Photo: Jennifer Kornegay

Garlan Gudger Jr.'s easy grin slices through his two-day beard as he discusses his collection. "Every one of them is different, special," he says. "Finding a new one makes me giddy."

So what makes this big country boy in Cullman, Alabama, beam like a little kid? His collection of antique hunting rifles, vintage duck decoys, maybe Auburn football memorabilia? Nope. Old doorknobs. Garlan has almost 200 of them: brass, glass, and ceramic of every shape and size. Some were turned by famous hands; one came from JFK's Manhattan loft. Others came from more "ordinary" structures in more "ordinary" places. But, as Garlan says, they each have "something to say," and the collection is a fitting extension of his passion for preservation.

As owner of Southern Accents Architectural Antiques in Cullman, Garlan saves mantels, light fixtures, beams, floorboards, windows, his beloved doorknobs, and more from ending up in a city dump or burn pile. He and his team visit old homes and buildings slated for demolition to recover what they can before the wrecking ball arrives. He calls it "rescuing," and it's more than a business. "It's a calling; this is what I was born to do," he says. His frequent use of #digmygig illustrates this.

It's a calling that's in his blood. His dad, Dr. Garlan Gudger Sr., opened Southern Accents in 1969 and impressed upon his son the value of things others had discarded or forgotten. "He'd point out how sunlight and weather had changed the look of wood through the years," he says. "He'd put something in my hand and tell me to notice its weight. He was teaching me, but I didn't even realize I was learning."

Photo: Photo: Jennifer Kornegay

Garlan has used that knowledge to expand the business beyond its humble origins. The growth is a result of his commitment to restore and reuse and includes a woodshop where old beams and planks are given a second chance. "Someone else can use these things again," he says. "I feel like I'm giving them back their purpose."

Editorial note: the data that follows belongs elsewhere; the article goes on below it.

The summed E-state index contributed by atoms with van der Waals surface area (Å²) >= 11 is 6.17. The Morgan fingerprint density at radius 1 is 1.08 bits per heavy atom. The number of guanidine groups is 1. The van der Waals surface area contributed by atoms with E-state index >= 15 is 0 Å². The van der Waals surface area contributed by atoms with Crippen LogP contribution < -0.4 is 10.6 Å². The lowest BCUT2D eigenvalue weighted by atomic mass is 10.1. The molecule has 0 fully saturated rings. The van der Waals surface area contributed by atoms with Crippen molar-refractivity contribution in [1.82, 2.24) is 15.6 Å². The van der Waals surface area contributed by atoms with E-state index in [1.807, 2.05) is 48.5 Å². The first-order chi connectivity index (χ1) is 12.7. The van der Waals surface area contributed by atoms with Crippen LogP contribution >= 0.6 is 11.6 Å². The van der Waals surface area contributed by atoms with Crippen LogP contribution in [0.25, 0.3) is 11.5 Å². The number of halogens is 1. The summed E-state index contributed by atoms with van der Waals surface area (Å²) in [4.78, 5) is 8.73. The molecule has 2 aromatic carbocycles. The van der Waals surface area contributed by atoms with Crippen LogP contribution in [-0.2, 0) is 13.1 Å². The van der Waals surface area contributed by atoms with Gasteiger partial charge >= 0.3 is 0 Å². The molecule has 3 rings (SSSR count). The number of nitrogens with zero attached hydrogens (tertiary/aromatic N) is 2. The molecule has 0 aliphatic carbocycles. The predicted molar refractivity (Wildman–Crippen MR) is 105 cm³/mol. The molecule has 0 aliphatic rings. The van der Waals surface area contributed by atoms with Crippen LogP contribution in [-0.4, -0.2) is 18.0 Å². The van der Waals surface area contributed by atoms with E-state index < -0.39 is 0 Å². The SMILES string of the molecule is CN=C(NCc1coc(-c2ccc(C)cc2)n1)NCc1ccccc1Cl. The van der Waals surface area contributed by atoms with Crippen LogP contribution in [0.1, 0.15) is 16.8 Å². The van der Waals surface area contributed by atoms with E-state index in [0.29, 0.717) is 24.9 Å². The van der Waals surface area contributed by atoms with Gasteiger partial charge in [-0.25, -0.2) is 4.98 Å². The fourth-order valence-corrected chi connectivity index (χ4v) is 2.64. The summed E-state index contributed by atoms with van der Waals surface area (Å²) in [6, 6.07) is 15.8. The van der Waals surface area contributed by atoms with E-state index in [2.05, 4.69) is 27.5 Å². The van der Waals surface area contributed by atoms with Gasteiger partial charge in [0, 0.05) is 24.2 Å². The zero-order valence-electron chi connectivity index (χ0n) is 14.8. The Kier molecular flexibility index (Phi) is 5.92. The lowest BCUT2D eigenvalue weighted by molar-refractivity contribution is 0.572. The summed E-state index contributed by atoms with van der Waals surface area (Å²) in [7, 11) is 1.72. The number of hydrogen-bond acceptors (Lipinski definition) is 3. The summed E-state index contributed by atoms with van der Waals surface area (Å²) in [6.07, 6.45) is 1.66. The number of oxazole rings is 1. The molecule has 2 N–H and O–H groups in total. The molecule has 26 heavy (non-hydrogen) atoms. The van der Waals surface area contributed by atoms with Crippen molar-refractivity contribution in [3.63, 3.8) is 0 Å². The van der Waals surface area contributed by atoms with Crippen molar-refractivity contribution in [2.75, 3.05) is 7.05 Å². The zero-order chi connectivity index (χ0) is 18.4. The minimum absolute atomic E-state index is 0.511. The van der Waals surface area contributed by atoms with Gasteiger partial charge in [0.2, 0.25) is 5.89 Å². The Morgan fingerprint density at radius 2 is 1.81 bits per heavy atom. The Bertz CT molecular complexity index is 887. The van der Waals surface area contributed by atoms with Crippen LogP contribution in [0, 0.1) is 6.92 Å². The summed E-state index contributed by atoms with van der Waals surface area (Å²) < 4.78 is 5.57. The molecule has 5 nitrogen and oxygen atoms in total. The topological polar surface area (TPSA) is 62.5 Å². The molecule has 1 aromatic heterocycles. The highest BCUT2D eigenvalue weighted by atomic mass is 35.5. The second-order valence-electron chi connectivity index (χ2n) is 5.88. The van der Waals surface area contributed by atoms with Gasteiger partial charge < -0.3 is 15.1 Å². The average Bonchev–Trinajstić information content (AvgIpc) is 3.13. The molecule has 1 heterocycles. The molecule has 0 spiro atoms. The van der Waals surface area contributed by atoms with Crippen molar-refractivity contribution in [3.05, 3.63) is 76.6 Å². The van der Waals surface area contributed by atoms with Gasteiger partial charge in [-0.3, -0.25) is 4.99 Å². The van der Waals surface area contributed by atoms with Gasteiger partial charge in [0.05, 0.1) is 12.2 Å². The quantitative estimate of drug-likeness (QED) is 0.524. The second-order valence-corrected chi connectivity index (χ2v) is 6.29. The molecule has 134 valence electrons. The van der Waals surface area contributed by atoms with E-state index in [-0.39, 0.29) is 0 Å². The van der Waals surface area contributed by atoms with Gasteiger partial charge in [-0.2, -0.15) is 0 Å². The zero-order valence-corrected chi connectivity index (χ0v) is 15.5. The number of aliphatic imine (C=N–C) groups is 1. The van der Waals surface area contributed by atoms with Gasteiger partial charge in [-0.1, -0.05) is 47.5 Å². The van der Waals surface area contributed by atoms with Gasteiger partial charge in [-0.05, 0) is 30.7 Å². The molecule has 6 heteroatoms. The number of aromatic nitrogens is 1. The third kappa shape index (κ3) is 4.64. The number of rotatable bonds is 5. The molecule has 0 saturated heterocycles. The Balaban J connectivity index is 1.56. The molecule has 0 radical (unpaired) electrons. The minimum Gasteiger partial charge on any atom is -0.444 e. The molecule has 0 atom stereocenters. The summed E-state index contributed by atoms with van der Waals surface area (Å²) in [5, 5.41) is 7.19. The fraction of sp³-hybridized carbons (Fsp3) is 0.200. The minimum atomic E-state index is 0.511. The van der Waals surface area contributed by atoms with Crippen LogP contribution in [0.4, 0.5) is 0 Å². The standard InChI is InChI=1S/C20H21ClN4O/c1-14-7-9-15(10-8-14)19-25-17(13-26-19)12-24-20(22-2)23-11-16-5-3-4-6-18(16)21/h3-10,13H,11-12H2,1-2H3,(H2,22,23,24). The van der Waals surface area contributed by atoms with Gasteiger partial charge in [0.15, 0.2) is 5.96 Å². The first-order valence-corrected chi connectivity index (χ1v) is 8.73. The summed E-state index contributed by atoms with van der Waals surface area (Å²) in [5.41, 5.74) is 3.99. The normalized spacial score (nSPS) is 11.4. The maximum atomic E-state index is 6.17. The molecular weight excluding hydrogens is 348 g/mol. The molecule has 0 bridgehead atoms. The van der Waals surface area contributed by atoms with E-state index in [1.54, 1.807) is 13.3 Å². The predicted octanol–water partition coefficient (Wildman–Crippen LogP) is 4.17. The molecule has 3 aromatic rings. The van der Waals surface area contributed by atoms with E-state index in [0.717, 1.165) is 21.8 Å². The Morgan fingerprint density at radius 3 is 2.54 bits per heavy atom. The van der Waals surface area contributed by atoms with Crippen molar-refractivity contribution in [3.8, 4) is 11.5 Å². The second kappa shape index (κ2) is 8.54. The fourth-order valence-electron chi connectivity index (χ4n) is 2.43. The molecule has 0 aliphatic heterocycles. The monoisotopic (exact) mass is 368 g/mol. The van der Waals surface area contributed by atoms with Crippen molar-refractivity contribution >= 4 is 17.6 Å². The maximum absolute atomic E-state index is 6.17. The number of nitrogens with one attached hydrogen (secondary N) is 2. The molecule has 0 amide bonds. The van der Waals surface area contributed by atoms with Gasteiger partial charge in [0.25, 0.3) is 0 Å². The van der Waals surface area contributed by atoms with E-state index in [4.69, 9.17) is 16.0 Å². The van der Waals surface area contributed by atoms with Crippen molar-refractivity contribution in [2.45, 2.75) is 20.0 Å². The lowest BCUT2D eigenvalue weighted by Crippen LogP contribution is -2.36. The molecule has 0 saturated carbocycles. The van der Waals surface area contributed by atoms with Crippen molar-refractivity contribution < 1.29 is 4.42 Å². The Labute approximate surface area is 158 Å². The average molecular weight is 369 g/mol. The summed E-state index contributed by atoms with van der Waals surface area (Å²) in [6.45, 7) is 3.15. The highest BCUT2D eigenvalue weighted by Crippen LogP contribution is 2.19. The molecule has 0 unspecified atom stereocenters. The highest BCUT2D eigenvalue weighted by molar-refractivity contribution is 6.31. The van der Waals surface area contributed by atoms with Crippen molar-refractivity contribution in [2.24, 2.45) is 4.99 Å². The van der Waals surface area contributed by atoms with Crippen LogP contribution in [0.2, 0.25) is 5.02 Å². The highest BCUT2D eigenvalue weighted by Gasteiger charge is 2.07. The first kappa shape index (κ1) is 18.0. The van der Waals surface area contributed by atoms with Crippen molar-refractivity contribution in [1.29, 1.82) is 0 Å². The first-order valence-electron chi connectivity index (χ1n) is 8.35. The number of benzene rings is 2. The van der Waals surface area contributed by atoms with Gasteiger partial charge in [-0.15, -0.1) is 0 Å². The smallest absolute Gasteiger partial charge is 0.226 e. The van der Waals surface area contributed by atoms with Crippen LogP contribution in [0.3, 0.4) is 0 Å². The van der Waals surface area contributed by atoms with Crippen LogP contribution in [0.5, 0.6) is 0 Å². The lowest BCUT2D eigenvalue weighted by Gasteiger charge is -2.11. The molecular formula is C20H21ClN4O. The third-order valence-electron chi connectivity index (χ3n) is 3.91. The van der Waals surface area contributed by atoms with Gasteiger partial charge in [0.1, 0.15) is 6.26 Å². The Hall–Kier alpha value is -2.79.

But it's not just the thing that deserves saving. Or the craft that went into creating it. Standing in a pile of sawdust stroking a walnut beam, Garlan pointed to worm holes and indents from an ax wielded more than a century ago. "Some see these as imperfections, but they're a part of this piece's story," he says.

When you listen as intently as Garlan, almost everything has a tale to tell. "We were salvaging in this house in Little Rock, and the demo guy was rushing us out, so we knew we'd have to leave some amazing things behind," he says. "I just sat down in the middle of a room and let the house speak to me. I felt the weight of its history; leaving those things was soul-crushing."

While someone else wrote the stories first, Garlan considers himself a co-author. "I contribute to the story by finding it and sharing it," he says. This idea motivated Garlan to join as co-founder of Southern Makers, an annual event in Montgomery that showcases and shares the work of the state's artisans, chefs, brewers, and craftspeople.

His "rescue, restore, share" philosophy is not limited to things. He's served as president of the Cullman City Council for seven years, and readily lends his ear or a hand or shoulder to his fellow residents. When tornadoes tore through the state in 2011, Cullman was one of the hardest hit areas. Along with most of downtown, Southern Accents and the loft above it that Garlan shared with his wife and two sons were ravaged. Many considered leaving their shops and stores shuttered. Garlan thought about calling it quits as well, but only for a moment. "I realized I couldn't not do this," he says. "And I had to keep doing it here." He cleaned up and fixed up what had been broken and helped others around him do the same. He helped fix broken spirits too, taking 100-year-old trees the storm had snapped like toothpicks and transforming their cross sections into polished tabletops. He offered them at a discount to those affected by the tornadoes, once again turning trash into treasure and encouraging shared stories.

Sharing is why part of his doorknob collection is in a small glass case right at the front of the store. While he won't share the knobs (a handwritten sign makes it clear they're not for sale), he's sharing a little inspiration. "Folks stop and look at them, and it creates a sense of adventure," he says. "It makes them want to dig around to find something that will reveal its story to them and then become a part of theirs."

Jennifer Stewart Kornegay is a freelance writer in Montgomery, Alabama. Check out some of her work, her children's book, and her blog, "Chew on This," at